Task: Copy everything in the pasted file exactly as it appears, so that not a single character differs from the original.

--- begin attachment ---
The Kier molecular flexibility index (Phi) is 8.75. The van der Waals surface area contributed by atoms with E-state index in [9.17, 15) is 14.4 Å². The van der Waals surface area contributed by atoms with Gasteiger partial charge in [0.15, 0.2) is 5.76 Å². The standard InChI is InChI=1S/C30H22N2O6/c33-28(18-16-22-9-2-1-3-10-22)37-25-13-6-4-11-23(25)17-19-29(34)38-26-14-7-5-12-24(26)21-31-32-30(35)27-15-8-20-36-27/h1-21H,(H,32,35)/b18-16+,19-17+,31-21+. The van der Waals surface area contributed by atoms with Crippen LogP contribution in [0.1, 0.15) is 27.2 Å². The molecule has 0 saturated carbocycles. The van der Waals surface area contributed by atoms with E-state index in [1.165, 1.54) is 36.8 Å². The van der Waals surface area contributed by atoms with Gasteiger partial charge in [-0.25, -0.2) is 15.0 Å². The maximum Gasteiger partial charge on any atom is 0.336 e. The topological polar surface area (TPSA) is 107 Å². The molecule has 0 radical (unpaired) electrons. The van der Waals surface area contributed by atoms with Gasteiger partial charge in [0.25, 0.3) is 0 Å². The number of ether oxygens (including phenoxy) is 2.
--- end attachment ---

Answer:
The Kier molecular flexibility index (Phi) is 8.75. The van der Waals surface area contributed by atoms with E-state index in [9.17, 15) is 14.4 Å². The van der Waals surface area contributed by atoms with Gasteiger partial charge in [0.15, 0.2) is 5.76 Å². The standard InChI is InChI=1S/C30H22N2O6/c33-28(18-16-22-9-2-1-3-10-22)37-25-13-6-4-11-23(25)17-19-29(34)38-26-14-7-5-12-24(26)21-31-32-30(35)27-15-8-20-36-27/h1-21H,(H,32,35)/b18-16+,19-17+,31-21+. The van der Waals surface area contributed by atoms with Crippen LogP contribution in [0.1, 0.15) is 27.2 Å². The molecule has 0 saturated carbocycles. The van der Waals surface area contributed by atoms with E-state index in [1.165, 1.54) is 36.8 Å². The van der Waals surface area contributed by atoms with Gasteiger partial charge in [-0.25, -0.2) is 15.0 Å². The maximum Gasteiger partial charge on any atom is 0.336 e. The topological polar surface area (TPSA) is 107 Å². The molecule has 0 radical (unpaired) electrons. The van der Waals surface area contributed by atoms with Gasteiger partial charge in [0.25, 0.3) is 0 Å². The number of ether oxygens (including phenoxy) is 2.